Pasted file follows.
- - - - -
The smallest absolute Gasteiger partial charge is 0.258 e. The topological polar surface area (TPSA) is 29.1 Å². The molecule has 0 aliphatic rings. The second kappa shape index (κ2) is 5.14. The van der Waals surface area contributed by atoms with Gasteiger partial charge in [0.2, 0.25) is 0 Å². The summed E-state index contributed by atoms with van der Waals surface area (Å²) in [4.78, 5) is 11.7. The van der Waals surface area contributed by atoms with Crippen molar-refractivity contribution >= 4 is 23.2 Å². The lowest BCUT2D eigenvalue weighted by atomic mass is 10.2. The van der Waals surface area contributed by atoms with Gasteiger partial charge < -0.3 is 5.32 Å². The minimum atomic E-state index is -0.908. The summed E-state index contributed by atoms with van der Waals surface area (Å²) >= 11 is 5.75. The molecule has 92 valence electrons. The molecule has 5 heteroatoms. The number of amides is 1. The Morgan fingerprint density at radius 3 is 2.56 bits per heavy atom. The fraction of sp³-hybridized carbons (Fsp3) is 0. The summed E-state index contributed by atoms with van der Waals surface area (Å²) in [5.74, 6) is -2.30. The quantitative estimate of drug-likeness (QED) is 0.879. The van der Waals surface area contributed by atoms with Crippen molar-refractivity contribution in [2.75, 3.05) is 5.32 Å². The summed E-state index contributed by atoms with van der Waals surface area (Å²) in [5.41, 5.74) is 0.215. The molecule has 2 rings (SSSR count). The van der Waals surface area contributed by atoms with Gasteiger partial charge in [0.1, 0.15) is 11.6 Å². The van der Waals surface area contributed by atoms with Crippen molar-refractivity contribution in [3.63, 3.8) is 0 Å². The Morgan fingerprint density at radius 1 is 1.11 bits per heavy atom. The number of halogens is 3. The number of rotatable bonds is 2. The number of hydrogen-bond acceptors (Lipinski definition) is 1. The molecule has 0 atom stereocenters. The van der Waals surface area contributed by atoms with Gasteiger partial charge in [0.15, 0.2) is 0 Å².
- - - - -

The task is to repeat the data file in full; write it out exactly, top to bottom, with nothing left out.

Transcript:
The smallest absolute Gasteiger partial charge is 0.258 e. The topological polar surface area (TPSA) is 29.1 Å². The molecule has 0 aliphatic rings. The second kappa shape index (κ2) is 5.14. The van der Waals surface area contributed by atoms with Gasteiger partial charge in [0.2, 0.25) is 0 Å². The summed E-state index contributed by atoms with van der Waals surface area (Å²) in [4.78, 5) is 11.7. The van der Waals surface area contributed by atoms with Crippen molar-refractivity contribution >= 4 is 23.2 Å². The lowest BCUT2D eigenvalue weighted by atomic mass is 10.2. The van der Waals surface area contributed by atoms with Gasteiger partial charge < -0.3 is 5.32 Å². The minimum atomic E-state index is -0.908. The summed E-state index contributed by atoms with van der Waals surface area (Å²) >= 11 is 5.75. The molecule has 92 valence electrons. The molecule has 5 heteroatoms. The number of amides is 1. The Morgan fingerprint density at radius 3 is 2.56 bits per heavy atom. The fraction of sp³-hybridized carbons (Fsp3) is 0. The summed E-state index contributed by atoms with van der Waals surface area (Å²) in [5.74, 6) is -2.30. The quantitative estimate of drug-likeness (QED) is 0.879. The van der Waals surface area contributed by atoms with Crippen molar-refractivity contribution in [2.75, 3.05) is 5.32 Å². The summed E-state index contributed by atoms with van der Waals surface area (Å²) in [5.41, 5.74) is 0.215. The molecule has 2 rings (SSSR count). The van der Waals surface area contributed by atoms with Gasteiger partial charge in [0.1, 0.15) is 11.6 Å². The van der Waals surface area contributed by atoms with Crippen molar-refractivity contribution in [3.63, 3.8) is 0 Å². The Morgan fingerprint density at radius 1 is 1.11 bits per heavy atom. The number of halogens is 3. The number of rotatable bonds is 2. The number of hydrogen-bond acceptors (Lipinski definition) is 1. The molecule has 0 atom stereocenters. The van der Waals surface area contributed by atoms with Gasteiger partial charge in [0.15, 0.2) is 0 Å².